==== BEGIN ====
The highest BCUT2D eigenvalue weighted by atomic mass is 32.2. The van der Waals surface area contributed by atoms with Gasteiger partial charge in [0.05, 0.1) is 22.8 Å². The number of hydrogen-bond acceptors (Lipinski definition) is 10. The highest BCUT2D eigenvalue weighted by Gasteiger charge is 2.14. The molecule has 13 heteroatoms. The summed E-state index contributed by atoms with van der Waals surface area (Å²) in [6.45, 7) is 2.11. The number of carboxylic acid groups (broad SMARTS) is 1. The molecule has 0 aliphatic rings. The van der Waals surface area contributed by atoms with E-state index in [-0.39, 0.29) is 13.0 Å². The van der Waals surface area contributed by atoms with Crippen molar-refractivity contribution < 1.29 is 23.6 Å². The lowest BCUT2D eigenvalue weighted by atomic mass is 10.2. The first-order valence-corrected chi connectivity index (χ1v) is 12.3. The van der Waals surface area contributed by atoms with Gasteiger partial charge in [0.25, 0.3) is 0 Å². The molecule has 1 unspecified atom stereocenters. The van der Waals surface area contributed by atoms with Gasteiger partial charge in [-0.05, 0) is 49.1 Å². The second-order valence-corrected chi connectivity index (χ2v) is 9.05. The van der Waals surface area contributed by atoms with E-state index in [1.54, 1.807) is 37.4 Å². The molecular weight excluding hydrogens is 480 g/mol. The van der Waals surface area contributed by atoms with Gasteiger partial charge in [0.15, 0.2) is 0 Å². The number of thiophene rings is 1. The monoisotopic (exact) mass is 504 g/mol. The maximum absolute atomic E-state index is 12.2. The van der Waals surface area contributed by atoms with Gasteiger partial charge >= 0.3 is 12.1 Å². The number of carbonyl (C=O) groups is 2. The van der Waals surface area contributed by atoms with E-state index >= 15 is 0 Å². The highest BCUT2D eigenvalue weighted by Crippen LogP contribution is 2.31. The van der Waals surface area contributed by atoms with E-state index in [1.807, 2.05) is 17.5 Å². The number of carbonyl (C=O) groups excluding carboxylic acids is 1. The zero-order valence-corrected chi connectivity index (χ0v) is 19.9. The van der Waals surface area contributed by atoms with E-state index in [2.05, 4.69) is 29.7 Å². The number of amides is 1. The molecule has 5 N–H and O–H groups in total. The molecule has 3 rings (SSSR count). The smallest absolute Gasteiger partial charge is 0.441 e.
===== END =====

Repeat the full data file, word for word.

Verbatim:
The highest BCUT2D eigenvalue weighted by atomic mass is 32.2. The van der Waals surface area contributed by atoms with Gasteiger partial charge in [0.05, 0.1) is 22.8 Å². The number of hydrogen-bond acceptors (Lipinski definition) is 10. The highest BCUT2D eigenvalue weighted by Gasteiger charge is 2.14. The molecule has 13 heteroatoms. The summed E-state index contributed by atoms with van der Waals surface area (Å²) in [6.45, 7) is 2.11. The number of carboxylic acid groups (broad SMARTS) is 1. The molecule has 0 aliphatic rings. The van der Waals surface area contributed by atoms with E-state index in [-0.39, 0.29) is 13.0 Å². The van der Waals surface area contributed by atoms with Crippen molar-refractivity contribution < 1.29 is 23.6 Å². The lowest BCUT2D eigenvalue weighted by atomic mass is 10.2. The first-order valence-corrected chi connectivity index (χ1v) is 12.3. The van der Waals surface area contributed by atoms with Gasteiger partial charge in [0.25, 0.3) is 0 Å². The molecule has 1 unspecified atom stereocenters. The van der Waals surface area contributed by atoms with Gasteiger partial charge in [-0.05, 0) is 49.1 Å². The second-order valence-corrected chi connectivity index (χ2v) is 9.05. The van der Waals surface area contributed by atoms with E-state index in [1.54, 1.807) is 37.4 Å². The molecular weight excluding hydrogens is 480 g/mol. The van der Waals surface area contributed by atoms with Gasteiger partial charge in [0.15, 0.2) is 0 Å². The number of thiophene rings is 1. The monoisotopic (exact) mass is 504 g/mol. The maximum absolute atomic E-state index is 12.2. The van der Waals surface area contributed by atoms with Gasteiger partial charge >= 0.3 is 12.1 Å². The number of carbonyl (C=O) groups is 2. The van der Waals surface area contributed by atoms with E-state index >= 15 is 0 Å². The highest BCUT2D eigenvalue weighted by Crippen LogP contribution is 2.31. The van der Waals surface area contributed by atoms with E-state index in [1.807, 2.05) is 17.5 Å². The number of carbonyl (C=O) groups excluding carboxylic acids is 1. The zero-order valence-corrected chi connectivity index (χ0v) is 19.9. The van der Waals surface area contributed by atoms with E-state index in [2.05, 4.69) is 29.7 Å². The number of amides is 1. The molecule has 5 N–H and O–H groups in total. The molecule has 3 rings (SSSR count). The smallest absolute Gasteiger partial charge is 0.441 e.